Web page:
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CURSE: The Children of the Night is a dark medieval game in urban territory. The characters are all Brothers and Sisters of the Night, the infamous criminal organization.
The City, located on an island somewhere in a blackened alternative Medieval Baroque version of Europe, is influencing the choices and actions of the characters in order to realize her secret designs and lead her inhabitants toward the ultimate state of Perdition!
Will the characters, Brothers and Sisters of the Night, participate to the entropic designs of the cursed City, or will they take control of their fate, by the blood and the gold?
The plague, the Black Death, never disappeared.
Curse is set in an alternative Europe.
A darker version, devastated by two centuries of plague.
The game takes place on an island, somewhere on the Fading Sea, distant from the rest of the world.
This alternative “Medieval Baroque” context is a deliberate choice, made to allow Masters and Players to imagine and tell stories freely with no fear of creating historical or geographic inaccuracy.
In 1347, the world flickered and everything changed.
At the end of the 17th century, the world is very different from what we know of ours at that time.
The grim reality of Curse is fictional and unstable. And because of that, you decide what you make of it!
This intentional inaccuracy allows you, the Master, to “tune” the world as you want it to be for your game. I say “the world”, but the world doesn’t matter much in Curse, as the game takes place mainly within the walls of The City, on a distant island, cut from the rest of the world.
Curse is a sandbox game, contextualized just enough to trigger your imagination and generate stories within a world that you don’t have to learn, because you know it already. And what you don’t know about it is simply up to you to create.
This creative freedom allows you to set the tone.
How historically accurate do you want your world to be?
Mine is at a crossroad between realism and eldritch fiction. Myths and dark legends have infiltrated reality to a point where architecture took a sinister turn. Superstitions are true most of the time, and nightmares feel like a safe place compared to some of the City streets.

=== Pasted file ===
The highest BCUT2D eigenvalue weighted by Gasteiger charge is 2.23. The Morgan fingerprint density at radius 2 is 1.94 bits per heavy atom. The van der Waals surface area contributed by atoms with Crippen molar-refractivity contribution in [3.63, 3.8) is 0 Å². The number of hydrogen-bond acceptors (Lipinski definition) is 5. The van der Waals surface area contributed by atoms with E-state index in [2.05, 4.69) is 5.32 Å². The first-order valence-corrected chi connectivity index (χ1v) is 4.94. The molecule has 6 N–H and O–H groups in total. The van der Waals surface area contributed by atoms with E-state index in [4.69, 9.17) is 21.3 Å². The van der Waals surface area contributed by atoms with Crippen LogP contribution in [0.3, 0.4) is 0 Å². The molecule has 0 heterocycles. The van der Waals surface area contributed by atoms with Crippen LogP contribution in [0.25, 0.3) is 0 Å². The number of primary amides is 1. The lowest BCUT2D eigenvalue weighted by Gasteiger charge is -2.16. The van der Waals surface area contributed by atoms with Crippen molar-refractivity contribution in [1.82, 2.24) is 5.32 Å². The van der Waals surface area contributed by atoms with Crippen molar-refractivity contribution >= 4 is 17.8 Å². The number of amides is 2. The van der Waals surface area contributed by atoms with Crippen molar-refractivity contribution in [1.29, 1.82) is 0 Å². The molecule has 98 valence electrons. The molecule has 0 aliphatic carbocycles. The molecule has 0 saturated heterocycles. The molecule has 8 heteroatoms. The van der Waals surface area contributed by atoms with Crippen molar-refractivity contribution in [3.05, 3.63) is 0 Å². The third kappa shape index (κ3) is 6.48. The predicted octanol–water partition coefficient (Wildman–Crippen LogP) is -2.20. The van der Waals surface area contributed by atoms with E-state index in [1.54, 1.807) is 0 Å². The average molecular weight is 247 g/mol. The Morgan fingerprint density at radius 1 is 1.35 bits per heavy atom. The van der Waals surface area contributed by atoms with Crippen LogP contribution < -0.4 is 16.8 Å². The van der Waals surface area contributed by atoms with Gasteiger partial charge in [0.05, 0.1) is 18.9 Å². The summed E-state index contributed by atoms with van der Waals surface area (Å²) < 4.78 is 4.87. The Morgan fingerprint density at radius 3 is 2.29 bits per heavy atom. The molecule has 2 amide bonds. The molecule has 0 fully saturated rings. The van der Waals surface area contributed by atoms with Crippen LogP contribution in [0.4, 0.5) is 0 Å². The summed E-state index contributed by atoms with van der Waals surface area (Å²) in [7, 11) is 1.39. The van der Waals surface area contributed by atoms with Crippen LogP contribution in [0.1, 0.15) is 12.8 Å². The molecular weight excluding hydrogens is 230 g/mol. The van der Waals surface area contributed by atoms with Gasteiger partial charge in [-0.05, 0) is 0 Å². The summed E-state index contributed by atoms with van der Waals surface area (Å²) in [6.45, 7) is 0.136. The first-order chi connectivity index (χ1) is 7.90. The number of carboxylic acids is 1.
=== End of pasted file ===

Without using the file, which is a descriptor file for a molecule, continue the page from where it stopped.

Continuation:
Judgmental ravens perched on smoky chimneys, mysterious hooded individuals walking the streets at night, witches looking for a prey, lustful priests and self-righteous inquisitors, lone warriors and mad sorcerers, they are as real as the noble families who control the money in the City. As real as the worst rumors that the people whisper about the Night and its infamous members.
So yes, in the background of my game there is a thing that used to be Europe.
European kingdoms and nations have collapsed under the waves of pestilent rats, and the names “France, Spain, Italy, Europe, etc, are barely ever mentioned on the island, or at the gaming table.
I use the pseudo-historical context to inject a heavy dose of realism at the table. But the reality is a darker, grimmer, haunted fantasy. Where ghosts walk the foggy streets, and the winds carry the voices of the dead. A place where a cursed city rises, grows, expanding its streets like blackened veins, feeding on the souls of its inhabitants.
The Black Death
Something happened in 1346. And with it came the Black Death.
Since then, the Sun has struggled to pierce through the black clouds rolling in the sky, carrying violent storms and heavy rains.
The world has darkened.
People say the last seal has been broken. That God is gone. They say that Death is claiming the living and that the dead are finding their way back. The haunting superstitions, the grim legends, the fear of the night, it all came true.
They say we have lost the world.
17th Century, The Dark Times
The Black Death is slowly receding, after almost two centuries of insatiable hunger.
Europe is a sinister place. It has lost more than half its population, and the ones who remain are broken and desperate. Men and women have lost faith in God
While many have fled to the new continent, on the other side of the sea, European cities are ghost towns, where forest have regrown.
It is the Dark Times.
A time when people try to speak of renaissance as the shadows of the Dark Ages struggle to dissipate.
The City, the island
There is an island in the Fading Sea, near the shores of Europa.
The island has once been at the center of a conflict between the European Nations. It became independent in 1348.
Since, the island has evolved on its own. Separated from the world.
The island’s identity has been molded by all the different cultures that participated to its building.
And yet, remains of a lost and ancient past have been discovered in the endless tunnels serpenting under the City, suggesting a story dating from deeper in times, way deeper than the stories told.
Carmina Burana (Karl Orff)
Dead Can Dance
Early Cradle of Filth
Jed Kurzel (Macbeth OST)
Wojciech Kilar (Dracula OST)
Yyrkoon (Oniric Transition)
Dimmu Borgir (For all tid / Stormblast/EDT)
Satyricon (Dark Medieval Times/ The Shadowthrone)
Our Survival Depends on Us
L'Homme de la Mancha (Brel)
MOVIES / TV
The Seventh Seal (Ingmar Bergman)
Excalibur (John Boorman)
Flesh+Blood (Paul Verhoeven)
The Sword in the Stone (Wolfgang Reitherman / Disney)
Sleeping beauty (Clyde Geronimi / Disney)
La Reine Margot (Patrice Chéreau)
The Name of the Rose (Jean-Jacques Annaud)
Il Casanova (Federico Fellini)
Nosferatu (Werner Herzog)
Aguirre, the Wrath of God (Werner Herzog)
Dracula (Francis Ford Coppola)
Game of Thrones
Black Death (Christopher Smith)
The Black Company (Glen Cook)
Best Served Cold (Joe Abercrombie)
The saga of Elric (Michael Moorcock)
Kane (Karl Edward Wagner)
Les Chroniques Crépusculaires (Mathieu Gaborit)